Keynote Finds Missing Link

10/4/2012 3:10:43 PM

iOS developers rejoice: hyperlinks created in Keynote for the Mac now work on iOS

I’ve mentioned before how Keynote’s usefulness extends far beyond the limited boundaries of presen­tation software. In fact, over the last few months, I’ve pressed it into action - admittedly in an increasingly Heath Robinson fashion - to create illustrations, draw organizational charts and make title sequences for iMovie, but it has never let me down.

Description: Keynote now supports hyperlinking on both the iPhone (above) and the iPad (opposite)
Keynote now supports hyperlinking on both the iPhone (above) and the iPad (opposite)

And its versatility doesn’t end there. I also wrote a while back about how well Keynote works as a wire framing and pro ­typing tool for designers and developers. That’s something that has caught the attention of influential thinkers in the web design field recently.

There’s good reason for Keynote’s popularity among web developers. Most importantly, it’s fantastically quick to build mockups in iWork. Keynote is hugely versatile. You can hap­pily drag all sorts of potential elements - from Photoshop .PSDs through movie files to text documents - onto a slide and Keynote won’t blink. And when you get them on the slide, it’s much easier to organize them compared with other tools. Keynote’s Auto-Align tool puts the rudimentary alignment tools in Photoshop and Illustrator to shame. As you drag items across the screen in Keynote, the alignment guides show clearly when you’ve lined them up correctly or when multiple elements are arranged at equal distances from each other.

And even if you leave out its far superior text controls, what really sets Keynote apart is that unlike more established wire framing programs, you can add interactive elements to your mockup. That’s the difference between a static previews and a prototype of a web­site or an iPhone app that will actually respond to user interaction.

The key to this inter­activity is Keynote’s ability to turn any text, shape or image into a clickable hyperlink - simply go to the Hyperlink Inspector and click the 'Enable as Hyperlink’ option. You can then choose from the vari­ous linking options in the drop-down menu to link that element to any other slide in the presentation, a URL or to trigger an email. You can instantly recognize a hyperlinked element while you’re in Edit mode, as it has a small blue arrow icon at the bottom-right corner. This icon disappears in Playback mode.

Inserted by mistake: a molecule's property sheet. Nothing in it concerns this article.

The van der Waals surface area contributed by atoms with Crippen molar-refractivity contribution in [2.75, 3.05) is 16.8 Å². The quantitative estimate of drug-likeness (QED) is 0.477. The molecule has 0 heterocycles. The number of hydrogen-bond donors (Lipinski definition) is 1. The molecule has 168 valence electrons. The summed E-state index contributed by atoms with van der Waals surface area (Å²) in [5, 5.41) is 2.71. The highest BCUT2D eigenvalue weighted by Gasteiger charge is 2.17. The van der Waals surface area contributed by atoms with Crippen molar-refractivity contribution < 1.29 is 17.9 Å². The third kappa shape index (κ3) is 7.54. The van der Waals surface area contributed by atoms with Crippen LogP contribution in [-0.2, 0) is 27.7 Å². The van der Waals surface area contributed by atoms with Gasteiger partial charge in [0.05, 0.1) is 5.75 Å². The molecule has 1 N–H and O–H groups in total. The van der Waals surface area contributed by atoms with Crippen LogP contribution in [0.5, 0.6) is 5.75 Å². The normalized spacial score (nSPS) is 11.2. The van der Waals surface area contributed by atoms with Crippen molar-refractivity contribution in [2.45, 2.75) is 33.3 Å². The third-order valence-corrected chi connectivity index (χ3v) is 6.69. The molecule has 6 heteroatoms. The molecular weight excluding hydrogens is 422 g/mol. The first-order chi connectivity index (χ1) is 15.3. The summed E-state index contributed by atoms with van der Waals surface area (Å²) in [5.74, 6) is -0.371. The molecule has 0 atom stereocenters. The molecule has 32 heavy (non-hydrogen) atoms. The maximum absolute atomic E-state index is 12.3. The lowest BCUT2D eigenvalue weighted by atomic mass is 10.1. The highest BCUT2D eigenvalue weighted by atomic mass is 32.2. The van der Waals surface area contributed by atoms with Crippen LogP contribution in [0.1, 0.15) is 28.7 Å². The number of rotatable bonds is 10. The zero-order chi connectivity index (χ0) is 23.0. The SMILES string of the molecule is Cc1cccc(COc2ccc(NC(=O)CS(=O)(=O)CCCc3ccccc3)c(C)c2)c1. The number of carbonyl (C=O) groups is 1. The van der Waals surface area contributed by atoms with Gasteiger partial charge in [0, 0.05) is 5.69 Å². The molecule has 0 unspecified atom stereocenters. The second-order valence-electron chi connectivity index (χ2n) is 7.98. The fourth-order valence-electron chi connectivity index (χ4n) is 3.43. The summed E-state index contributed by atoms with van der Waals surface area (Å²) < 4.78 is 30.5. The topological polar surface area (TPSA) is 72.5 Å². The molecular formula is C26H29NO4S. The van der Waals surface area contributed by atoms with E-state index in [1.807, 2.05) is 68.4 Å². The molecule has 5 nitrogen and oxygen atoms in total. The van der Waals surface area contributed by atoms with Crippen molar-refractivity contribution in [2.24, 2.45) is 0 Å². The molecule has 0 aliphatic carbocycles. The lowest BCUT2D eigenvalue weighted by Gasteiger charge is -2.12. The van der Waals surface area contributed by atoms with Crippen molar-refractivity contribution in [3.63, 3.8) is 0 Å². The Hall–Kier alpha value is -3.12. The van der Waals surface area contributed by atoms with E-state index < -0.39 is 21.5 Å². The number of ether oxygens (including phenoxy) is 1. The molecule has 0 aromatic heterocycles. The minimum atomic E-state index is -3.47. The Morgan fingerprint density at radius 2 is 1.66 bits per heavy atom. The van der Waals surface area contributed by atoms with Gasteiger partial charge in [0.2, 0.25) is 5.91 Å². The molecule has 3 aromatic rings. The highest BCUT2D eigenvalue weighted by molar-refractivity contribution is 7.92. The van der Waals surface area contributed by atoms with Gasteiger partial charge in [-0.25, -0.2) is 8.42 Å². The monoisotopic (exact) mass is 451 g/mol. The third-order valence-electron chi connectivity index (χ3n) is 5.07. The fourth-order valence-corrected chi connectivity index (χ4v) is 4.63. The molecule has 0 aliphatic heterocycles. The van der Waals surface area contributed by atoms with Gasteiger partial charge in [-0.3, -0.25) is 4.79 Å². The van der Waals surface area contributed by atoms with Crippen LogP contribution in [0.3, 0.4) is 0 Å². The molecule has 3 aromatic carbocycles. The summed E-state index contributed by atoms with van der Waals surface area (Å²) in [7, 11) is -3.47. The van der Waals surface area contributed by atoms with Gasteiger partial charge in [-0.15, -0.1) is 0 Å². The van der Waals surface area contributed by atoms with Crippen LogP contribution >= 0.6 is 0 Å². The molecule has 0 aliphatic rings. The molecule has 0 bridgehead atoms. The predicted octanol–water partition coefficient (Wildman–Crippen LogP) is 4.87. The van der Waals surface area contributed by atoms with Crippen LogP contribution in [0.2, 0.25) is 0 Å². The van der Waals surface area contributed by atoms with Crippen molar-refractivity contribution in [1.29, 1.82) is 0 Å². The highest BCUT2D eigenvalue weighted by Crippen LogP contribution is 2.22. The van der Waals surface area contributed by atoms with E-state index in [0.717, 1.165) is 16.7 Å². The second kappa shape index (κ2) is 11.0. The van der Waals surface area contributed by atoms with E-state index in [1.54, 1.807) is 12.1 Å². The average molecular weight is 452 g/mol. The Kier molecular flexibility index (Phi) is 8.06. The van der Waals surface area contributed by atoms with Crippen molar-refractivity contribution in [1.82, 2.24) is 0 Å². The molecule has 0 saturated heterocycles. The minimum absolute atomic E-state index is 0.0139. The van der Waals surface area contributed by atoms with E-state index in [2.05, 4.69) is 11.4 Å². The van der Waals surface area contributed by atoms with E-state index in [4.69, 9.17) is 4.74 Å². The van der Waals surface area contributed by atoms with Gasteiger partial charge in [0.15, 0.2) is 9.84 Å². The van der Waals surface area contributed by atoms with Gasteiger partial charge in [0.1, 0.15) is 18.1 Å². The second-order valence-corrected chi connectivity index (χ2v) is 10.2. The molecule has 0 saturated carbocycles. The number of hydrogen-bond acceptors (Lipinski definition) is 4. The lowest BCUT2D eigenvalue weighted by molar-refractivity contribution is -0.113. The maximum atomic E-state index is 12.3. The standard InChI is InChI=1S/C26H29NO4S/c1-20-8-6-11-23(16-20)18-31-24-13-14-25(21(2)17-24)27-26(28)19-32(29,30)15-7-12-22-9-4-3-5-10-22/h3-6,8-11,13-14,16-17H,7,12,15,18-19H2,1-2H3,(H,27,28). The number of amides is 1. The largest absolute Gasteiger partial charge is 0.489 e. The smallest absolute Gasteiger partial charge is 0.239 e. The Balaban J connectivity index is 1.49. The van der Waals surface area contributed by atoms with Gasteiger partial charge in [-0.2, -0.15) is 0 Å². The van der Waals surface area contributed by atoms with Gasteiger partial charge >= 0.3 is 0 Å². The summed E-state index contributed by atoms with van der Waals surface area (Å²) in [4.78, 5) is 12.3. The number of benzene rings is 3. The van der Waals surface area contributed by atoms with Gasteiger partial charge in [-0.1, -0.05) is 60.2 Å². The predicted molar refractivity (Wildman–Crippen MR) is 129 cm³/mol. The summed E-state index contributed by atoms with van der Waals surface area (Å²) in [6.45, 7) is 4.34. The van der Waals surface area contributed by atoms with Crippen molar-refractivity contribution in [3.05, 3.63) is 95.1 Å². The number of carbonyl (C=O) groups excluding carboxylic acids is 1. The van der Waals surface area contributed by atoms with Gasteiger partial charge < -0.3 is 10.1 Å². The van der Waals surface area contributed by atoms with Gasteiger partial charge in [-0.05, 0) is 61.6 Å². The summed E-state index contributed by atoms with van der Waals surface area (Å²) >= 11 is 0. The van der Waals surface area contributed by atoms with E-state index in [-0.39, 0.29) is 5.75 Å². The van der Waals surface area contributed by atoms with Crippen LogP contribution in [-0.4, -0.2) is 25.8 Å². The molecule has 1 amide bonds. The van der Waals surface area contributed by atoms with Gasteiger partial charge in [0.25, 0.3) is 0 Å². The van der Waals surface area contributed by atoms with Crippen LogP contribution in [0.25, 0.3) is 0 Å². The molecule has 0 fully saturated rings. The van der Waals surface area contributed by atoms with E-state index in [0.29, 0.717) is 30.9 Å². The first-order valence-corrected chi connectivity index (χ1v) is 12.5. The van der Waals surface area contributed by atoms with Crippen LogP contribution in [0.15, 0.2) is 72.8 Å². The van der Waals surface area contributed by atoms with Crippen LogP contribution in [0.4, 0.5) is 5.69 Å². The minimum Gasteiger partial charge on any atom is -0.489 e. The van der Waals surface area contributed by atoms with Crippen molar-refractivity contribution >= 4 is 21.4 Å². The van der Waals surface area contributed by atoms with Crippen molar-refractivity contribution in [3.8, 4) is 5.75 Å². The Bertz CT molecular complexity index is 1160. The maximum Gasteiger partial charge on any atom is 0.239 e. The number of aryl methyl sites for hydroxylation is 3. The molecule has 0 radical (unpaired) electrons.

Description: Tap an object or selection of text to add a link
Tap an object or selection of text to add a link

You can add an extra layer of polish to such interactivity using Keynote’s transition effects. For example, if you want to create a preview of what might happen on an iOS device when the user clicks a button or makes a pinch gesture, you create before and after slides to show what might happen before and after the interaction occur. Then you use Keynote’s wonderful Magic Move transition to build a smooth transition between both states.

There’s an obvious problem with mixing hyperlinks and transitions, though. What’s the point of creating lots of button hyperlinks to trigger a move to another slide when you come to play back the presentation and clicking anywhere on the slide will implement it?

To guard against this, you only need to save the Keynote as a special type of document. In the Document Inspector, under the Presentation section, choose ‘Hyperlinks only’. Presentations saved in this way don’t recognize any clicks outside the hyperlinks and the presentation will only advance when the hyperlinked button is clicked. It effectively turns your presentation into a simple standalone app that you can let users navigate themselves. Transitions that you’ve set up to start on a mouse click will still work, but as not all clicks are recognized, they’ll only be triggered when you click the hyperlinked element.